This valuable management tool allows chiefs, sheriffs, and commanders with a graphic representation of what is occurring in an area of responsibility, which will assist with organizational management. Developing awareness of when and where crimes are likely to be committed allows supervisors to allocate resources in those potentially affected areas to aid in crime reduction. This tool helps with long-term (proactive) planning by knowing how many patrols are needed in certain areas and what times they need to be present (Harvard Kennedy School, 2013). The COMPSTAT predictions also can be beneficial when projecting operational and functional budgets for the fiscal budget. The COMPSTAT data blended with actual crime reporting can justify resource allocation both for personnel and money. Finally the principles of COMPSTAT are only beneficial if the officers, patrols, and supervisors conduct follow-up assessments to ensure the desired results are actually achieved. COMPSTAT is a proven tool for organizational management, but like any tool if not used properly it could be more harmful than valuable (Harvard Kennedy School, 2013).
Administration and Operational Aspects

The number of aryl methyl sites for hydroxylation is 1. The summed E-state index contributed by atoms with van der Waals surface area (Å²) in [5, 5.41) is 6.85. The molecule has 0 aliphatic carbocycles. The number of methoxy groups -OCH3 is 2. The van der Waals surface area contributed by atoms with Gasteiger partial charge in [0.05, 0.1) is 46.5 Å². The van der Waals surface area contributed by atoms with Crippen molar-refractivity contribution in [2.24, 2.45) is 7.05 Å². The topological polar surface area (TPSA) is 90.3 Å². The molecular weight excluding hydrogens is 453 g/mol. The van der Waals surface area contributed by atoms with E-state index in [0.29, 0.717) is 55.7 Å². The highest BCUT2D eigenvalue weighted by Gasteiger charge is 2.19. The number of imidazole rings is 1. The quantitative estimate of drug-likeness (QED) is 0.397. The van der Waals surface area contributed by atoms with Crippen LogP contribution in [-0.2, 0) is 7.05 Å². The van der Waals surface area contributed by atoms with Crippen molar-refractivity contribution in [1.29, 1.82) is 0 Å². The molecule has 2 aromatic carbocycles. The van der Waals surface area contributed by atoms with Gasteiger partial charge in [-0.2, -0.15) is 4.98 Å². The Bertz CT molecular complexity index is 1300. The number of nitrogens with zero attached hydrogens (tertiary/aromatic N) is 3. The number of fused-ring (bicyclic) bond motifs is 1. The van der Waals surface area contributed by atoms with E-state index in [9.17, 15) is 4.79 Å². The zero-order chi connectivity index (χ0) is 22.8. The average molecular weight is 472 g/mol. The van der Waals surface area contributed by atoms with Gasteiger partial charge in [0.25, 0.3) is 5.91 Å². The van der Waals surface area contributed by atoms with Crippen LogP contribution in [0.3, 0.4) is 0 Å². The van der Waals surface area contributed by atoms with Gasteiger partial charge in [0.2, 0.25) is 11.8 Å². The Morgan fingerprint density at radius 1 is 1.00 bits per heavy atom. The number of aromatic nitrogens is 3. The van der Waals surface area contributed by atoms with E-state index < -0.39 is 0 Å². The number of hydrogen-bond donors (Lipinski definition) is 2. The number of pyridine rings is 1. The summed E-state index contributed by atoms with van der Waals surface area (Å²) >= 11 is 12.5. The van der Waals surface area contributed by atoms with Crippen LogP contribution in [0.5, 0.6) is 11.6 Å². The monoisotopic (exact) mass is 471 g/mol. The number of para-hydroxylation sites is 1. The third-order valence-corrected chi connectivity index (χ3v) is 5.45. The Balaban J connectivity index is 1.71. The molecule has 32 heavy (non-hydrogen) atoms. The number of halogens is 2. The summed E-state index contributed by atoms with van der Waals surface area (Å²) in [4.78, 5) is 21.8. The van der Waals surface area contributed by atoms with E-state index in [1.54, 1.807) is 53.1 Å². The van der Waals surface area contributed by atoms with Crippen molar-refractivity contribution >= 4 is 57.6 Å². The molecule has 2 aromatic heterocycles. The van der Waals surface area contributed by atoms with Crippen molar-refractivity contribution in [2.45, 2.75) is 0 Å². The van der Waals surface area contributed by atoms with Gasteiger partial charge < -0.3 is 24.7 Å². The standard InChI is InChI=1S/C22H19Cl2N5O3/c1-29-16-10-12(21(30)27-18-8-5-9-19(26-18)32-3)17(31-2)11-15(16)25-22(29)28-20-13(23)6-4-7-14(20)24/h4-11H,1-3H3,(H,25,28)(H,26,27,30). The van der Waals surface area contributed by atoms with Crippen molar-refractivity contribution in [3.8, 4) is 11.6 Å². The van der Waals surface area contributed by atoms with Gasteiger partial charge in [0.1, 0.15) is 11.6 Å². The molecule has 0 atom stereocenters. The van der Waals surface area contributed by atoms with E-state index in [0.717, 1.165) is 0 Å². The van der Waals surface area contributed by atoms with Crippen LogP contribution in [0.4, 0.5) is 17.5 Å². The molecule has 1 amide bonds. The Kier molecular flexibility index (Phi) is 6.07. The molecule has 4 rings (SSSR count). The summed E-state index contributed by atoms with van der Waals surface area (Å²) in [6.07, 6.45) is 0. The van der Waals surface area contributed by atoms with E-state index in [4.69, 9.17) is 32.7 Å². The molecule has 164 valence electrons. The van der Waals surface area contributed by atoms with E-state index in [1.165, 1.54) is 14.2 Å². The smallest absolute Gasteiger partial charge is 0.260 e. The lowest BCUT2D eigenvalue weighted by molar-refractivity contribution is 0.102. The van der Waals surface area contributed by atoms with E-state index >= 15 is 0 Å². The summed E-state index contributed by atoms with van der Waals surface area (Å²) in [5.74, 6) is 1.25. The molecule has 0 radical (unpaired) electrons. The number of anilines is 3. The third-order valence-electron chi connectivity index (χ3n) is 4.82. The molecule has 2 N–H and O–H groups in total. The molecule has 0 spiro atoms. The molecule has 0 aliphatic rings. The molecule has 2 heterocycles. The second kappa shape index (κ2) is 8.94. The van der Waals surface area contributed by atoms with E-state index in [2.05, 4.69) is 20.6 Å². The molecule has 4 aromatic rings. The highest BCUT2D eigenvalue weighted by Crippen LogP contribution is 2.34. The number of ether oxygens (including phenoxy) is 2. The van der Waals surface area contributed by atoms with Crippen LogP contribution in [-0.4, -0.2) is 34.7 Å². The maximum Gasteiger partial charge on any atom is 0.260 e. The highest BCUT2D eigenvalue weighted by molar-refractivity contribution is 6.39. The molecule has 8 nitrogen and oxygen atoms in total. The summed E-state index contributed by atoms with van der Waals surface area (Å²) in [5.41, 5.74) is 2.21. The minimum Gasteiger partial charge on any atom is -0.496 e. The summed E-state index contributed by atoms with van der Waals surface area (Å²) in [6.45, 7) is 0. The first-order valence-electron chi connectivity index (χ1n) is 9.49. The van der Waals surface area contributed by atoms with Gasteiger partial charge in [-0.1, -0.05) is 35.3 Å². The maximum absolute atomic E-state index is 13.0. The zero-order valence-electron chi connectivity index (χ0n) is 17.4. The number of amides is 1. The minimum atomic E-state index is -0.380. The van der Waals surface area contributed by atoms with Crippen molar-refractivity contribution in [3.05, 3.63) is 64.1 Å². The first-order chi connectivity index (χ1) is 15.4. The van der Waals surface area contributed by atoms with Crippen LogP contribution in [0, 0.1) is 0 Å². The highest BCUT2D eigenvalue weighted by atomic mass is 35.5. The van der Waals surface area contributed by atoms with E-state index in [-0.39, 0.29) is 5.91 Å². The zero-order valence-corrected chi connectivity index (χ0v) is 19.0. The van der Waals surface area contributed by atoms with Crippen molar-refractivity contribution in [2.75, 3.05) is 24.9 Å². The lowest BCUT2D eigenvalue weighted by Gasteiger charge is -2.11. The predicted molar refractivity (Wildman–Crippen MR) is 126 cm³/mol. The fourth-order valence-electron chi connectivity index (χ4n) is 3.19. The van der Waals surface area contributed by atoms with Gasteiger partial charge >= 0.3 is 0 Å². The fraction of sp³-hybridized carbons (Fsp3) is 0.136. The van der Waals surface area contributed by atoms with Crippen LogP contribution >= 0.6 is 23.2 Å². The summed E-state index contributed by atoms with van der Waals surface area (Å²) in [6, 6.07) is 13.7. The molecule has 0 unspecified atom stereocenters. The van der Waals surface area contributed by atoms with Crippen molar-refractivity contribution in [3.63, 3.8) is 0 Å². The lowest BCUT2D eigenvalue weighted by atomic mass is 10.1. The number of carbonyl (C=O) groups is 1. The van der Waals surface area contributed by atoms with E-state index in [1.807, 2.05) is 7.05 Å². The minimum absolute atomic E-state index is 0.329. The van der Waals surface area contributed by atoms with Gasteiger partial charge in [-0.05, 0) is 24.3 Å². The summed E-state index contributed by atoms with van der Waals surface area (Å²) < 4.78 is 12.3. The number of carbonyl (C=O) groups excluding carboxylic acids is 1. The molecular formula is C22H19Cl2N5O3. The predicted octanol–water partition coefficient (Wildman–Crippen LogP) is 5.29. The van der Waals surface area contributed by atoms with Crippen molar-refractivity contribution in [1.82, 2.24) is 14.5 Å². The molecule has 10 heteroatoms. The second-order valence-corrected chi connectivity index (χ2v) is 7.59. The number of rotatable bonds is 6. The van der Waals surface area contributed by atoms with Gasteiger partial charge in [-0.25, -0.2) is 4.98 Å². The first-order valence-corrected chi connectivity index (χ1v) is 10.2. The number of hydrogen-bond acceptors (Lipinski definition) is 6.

Within any law enforcement agency, the administration section is a paramount tool. Some of the many duties that fall under the task of the administration section include training (includes sworn officers and civilians), computer systems, departmental forms, budgets, and records just to name a few (Police Administration Division, 2013). The responsibility of this section will usually lie in the hands of a Lieutenant or Sergeant who will answer to the Chief or Sheriff. The agency relies heavily on this section for up to date information. If there is a lapse in judgment or something is forgotten, it can have a drastic impact. For example, if records are not maintained properly, officers will have issues with they stop someone and run their information. That person could be wanted for murder and the officer would never know.